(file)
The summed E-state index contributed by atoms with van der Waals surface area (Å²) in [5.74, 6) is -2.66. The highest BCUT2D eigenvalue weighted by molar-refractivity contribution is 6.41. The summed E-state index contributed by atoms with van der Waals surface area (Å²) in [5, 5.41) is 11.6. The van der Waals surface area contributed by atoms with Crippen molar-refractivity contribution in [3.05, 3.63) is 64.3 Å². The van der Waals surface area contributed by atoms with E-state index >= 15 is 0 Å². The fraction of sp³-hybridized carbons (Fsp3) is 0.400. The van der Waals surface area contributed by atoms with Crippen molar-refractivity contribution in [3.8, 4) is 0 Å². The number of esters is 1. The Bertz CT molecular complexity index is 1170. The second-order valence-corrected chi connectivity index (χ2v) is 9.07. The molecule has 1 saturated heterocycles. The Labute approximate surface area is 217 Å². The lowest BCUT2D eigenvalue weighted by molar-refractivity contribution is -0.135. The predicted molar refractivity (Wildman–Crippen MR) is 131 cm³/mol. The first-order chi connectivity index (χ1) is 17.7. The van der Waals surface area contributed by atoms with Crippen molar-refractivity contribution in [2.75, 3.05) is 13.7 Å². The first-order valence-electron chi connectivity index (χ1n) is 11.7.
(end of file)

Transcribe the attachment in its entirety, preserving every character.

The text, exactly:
The summed E-state index contributed by atoms with van der Waals surface area (Å²) in [5.74, 6) is -2.66. The highest BCUT2D eigenvalue weighted by molar-refractivity contribution is 6.41. The summed E-state index contributed by atoms with van der Waals surface area (Å²) in [5, 5.41) is 11.6. The van der Waals surface area contributed by atoms with Crippen molar-refractivity contribution in [3.05, 3.63) is 64.3 Å². The van der Waals surface area contributed by atoms with E-state index >= 15 is 0 Å². The fraction of sp³-hybridized carbons (Fsp3) is 0.400. The van der Waals surface area contributed by atoms with Crippen molar-refractivity contribution in [3.8, 4) is 0 Å². The number of esters is 1. The Bertz CT molecular complexity index is 1170. The second-order valence-corrected chi connectivity index (χ2v) is 9.07. The molecule has 1 saturated heterocycles. The Labute approximate surface area is 217 Å². The lowest BCUT2D eigenvalue weighted by molar-refractivity contribution is -0.135. The predicted molar refractivity (Wildman–Crippen MR) is 131 cm³/mol. The first-order chi connectivity index (χ1) is 17.7. The van der Waals surface area contributed by atoms with Crippen molar-refractivity contribution in [2.75, 3.05) is 13.7 Å². The first-order valence-electron chi connectivity index (χ1n) is 11.7.